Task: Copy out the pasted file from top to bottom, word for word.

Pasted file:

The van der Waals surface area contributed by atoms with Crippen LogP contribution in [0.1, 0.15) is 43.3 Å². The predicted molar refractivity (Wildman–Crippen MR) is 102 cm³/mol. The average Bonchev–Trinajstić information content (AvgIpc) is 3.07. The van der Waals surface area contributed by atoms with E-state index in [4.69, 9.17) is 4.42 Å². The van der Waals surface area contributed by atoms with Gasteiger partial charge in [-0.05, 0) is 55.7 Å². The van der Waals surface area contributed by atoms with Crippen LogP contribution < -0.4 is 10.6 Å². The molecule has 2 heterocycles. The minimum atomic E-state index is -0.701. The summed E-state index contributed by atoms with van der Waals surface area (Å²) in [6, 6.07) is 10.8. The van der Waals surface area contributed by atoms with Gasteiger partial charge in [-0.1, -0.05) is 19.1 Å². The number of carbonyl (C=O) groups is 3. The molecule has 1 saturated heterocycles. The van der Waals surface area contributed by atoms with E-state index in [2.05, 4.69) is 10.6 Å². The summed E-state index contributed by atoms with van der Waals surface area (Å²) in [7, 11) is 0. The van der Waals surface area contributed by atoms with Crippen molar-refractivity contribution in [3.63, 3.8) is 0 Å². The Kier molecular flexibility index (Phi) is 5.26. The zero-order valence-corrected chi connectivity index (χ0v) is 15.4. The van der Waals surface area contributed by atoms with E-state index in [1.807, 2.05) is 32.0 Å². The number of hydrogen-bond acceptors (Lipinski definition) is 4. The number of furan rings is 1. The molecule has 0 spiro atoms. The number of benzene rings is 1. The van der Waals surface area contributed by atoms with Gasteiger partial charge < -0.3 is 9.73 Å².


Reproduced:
The van der Waals surface area contributed by atoms with Crippen LogP contribution in [0.1, 0.15) is 43.3 Å². The predicted molar refractivity (Wildman–Crippen MR) is 102 cm³/mol. The average Bonchev–Trinajstić information content (AvgIpc) is 3.07. The van der Waals surface area contributed by atoms with E-state index in [4.69, 9.17) is 4.42 Å². The van der Waals surface area contributed by atoms with Gasteiger partial charge in [-0.05, 0) is 55.7 Å². The van der Waals surface area contributed by atoms with Crippen LogP contribution < -0.4 is 10.6 Å². The molecule has 2 heterocycles. The minimum atomic E-state index is -0.701. The summed E-state index contributed by atoms with van der Waals surface area (Å²) in [6, 6.07) is 10.8. The van der Waals surface area contributed by atoms with Gasteiger partial charge in [-0.1, -0.05) is 19.1 Å². The number of carbonyl (C=O) groups is 3. The molecule has 1 saturated heterocycles. The van der Waals surface area contributed by atoms with E-state index in [2.05, 4.69) is 10.6 Å². The summed E-state index contributed by atoms with van der Waals surface area (Å²) in [7, 11) is 0. The van der Waals surface area contributed by atoms with Crippen molar-refractivity contribution in [3.63, 3.8) is 0 Å². The Kier molecular flexibility index (Phi) is 5.26. The zero-order valence-corrected chi connectivity index (χ0v) is 15.4. The van der Waals surface area contributed by atoms with E-state index in [1.807, 2.05) is 32.0 Å². The number of hydrogen-bond acceptors (Lipinski definition) is 4. The number of furan rings is 1. The molecule has 0 spiro atoms. The number of benzene rings is 1. The van der Waals surface area contributed by atoms with Gasteiger partial charge < -0.3 is 9.73 Å².